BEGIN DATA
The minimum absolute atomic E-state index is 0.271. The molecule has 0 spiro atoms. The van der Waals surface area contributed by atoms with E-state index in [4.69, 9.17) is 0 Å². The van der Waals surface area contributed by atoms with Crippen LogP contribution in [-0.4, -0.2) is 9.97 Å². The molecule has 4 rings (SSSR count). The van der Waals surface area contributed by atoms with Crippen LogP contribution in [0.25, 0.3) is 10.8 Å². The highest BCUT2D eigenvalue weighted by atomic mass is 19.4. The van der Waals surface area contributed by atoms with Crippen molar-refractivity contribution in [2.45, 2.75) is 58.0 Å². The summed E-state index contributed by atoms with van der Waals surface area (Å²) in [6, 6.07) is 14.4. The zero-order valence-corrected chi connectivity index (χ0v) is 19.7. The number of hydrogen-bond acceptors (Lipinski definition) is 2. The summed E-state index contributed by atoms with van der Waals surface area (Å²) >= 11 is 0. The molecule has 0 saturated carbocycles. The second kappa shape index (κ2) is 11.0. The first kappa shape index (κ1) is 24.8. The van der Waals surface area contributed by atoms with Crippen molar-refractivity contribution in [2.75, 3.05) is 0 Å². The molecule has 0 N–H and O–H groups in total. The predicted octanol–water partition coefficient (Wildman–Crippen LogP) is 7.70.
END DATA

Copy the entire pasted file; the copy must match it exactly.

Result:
The minimum absolute atomic E-state index is 0.271. The molecule has 0 spiro atoms. The van der Waals surface area contributed by atoms with E-state index in [4.69, 9.17) is 0 Å². The van der Waals surface area contributed by atoms with Crippen LogP contribution in [-0.4, -0.2) is 9.97 Å². The molecule has 4 rings (SSSR count). The van der Waals surface area contributed by atoms with Crippen LogP contribution in [0.25, 0.3) is 10.8 Å². The highest BCUT2D eigenvalue weighted by atomic mass is 19.4. The van der Waals surface area contributed by atoms with Crippen molar-refractivity contribution in [2.45, 2.75) is 58.0 Å². The summed E-state index contributed by atoms with van der Waals surface area (Å²) in [6, 6.07) is 14.4. The zero-order valence-corrected chi connectivity index (χ0v) is 19.7. The number of hydrogen-bond acceptors (Lipinski definition) is 2. The summed E-state index contributed by atoms with van der Waals surface area (Å²) >= 11 is 0. The molecule has 0 saturated carbocycles. The second kappa shape index (κ2) is 11.0. The first kappa shape index (κ1) is 24.8. The van der Waals surface area contributed by atoms with Crippen molar-refractivity contribution in [2.75, 3.05) is 0 Å². The molecule has 0 N–H and O–H groups in total. The predicted octanol–water partition coefficient (Wildman–Crippen LogP) is 7.70.